In ?? the vicar of St Peter and St Paul was Reverand J Desmond Curson and it is mainly through his hard work and endevours with the blessing of the Archdeacon of Southend that St Thomas's church came again into existence.
In 1967 a plot of land was purchased by the Church of England from Mrs Minter and the church was built by Foyle and Marven Ltd., for the approx., cost of £ 8,000. The building, situated in Thorpedene Avenue, was a single storied building, T shaped, and consisted of a church, meeting hall, kitchen and toilets. The entrance was at the side with a large white cross placed above between the eaves.
|The newly opened St Thomas's Church in Hullbridge. The original building had no spire and a car park at the back.|
On 12 October 1968 the church of St Thomas of Canterbury was dedicated by the 1st Bishop of
Bradwell, Venerable William Welch.
Rev., George Rothey officiated the first 6 months and provided a Sunday service and Eucharists on Tuesday mornings and Thursday evenings.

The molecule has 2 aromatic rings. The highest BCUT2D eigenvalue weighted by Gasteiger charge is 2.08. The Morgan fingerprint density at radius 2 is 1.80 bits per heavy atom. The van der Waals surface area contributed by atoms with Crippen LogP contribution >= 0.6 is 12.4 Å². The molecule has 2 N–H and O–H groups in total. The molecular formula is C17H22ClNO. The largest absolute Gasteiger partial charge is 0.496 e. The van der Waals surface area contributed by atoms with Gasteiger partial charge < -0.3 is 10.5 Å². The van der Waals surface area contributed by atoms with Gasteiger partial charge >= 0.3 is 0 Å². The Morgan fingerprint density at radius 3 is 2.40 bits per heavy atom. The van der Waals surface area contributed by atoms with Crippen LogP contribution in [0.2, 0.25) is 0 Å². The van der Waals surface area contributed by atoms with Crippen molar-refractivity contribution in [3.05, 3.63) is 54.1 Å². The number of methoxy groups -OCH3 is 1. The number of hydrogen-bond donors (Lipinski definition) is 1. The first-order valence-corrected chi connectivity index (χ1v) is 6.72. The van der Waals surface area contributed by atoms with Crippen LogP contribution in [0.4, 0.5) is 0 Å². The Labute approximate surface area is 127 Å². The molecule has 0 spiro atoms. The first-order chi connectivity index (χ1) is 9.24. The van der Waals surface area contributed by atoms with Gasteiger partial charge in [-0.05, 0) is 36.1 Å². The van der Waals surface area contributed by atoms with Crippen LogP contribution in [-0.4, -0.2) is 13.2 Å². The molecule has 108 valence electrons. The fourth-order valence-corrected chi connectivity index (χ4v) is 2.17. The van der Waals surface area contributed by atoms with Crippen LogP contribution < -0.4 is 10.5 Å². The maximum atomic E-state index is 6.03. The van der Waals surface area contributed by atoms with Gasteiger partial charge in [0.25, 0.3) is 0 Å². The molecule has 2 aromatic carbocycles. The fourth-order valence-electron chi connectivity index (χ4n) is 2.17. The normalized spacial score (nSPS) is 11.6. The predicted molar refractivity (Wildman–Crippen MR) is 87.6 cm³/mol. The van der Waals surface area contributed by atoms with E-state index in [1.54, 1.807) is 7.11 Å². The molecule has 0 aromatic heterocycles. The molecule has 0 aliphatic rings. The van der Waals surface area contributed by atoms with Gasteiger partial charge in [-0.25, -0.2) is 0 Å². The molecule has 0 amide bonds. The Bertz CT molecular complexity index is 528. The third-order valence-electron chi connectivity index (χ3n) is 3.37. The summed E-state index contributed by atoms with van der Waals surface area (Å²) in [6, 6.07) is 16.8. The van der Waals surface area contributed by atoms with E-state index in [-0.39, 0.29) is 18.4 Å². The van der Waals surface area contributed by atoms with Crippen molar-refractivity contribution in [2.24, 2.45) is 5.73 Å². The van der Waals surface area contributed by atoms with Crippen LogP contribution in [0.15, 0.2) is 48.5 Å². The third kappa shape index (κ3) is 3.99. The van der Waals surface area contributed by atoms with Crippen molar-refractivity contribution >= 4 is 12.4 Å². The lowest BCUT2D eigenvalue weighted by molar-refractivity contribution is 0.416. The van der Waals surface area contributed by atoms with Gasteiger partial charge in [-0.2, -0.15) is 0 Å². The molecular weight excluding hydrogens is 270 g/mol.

On 21st June 1969 the Reverand Edward Gallon and his wife moved into the newly purchased Vicarage at ?? Ferry Road and became St Thomas's first full time resident vicar and as an assistant priest of Hockley. He was followed by:-
Several developments of the church have taken place over the the years.
In the beginning the church looked more like, in the words of Kim Venn an architect used by the Chelmsford Diocese to inspect the churches of the area. "A Community Center". Local Parishioners had long wanted to improve the visual impact of the church by adding a spire, but several problems needed to be addressed. The first was the cost and secondly was the existing structure of the foundations and roof neither of which were strong enough to withstand a conventional spire structure.
On 22nd Nov 1994 having saved £22,000 and with the considerable help of Mr Brian Weekes St Thomas's was made to look like a church when a glass-fibre spire was mounted on its roof.
|Cutting from 24th November 1974 District Newspaper pictures of a fibreglass spire being mounted onto the roof of St Thomas's church.|
|Cutting from 30th November 1974 Evening Echo|
Acknowledgement is made to the following contributions that this history was compiled from:-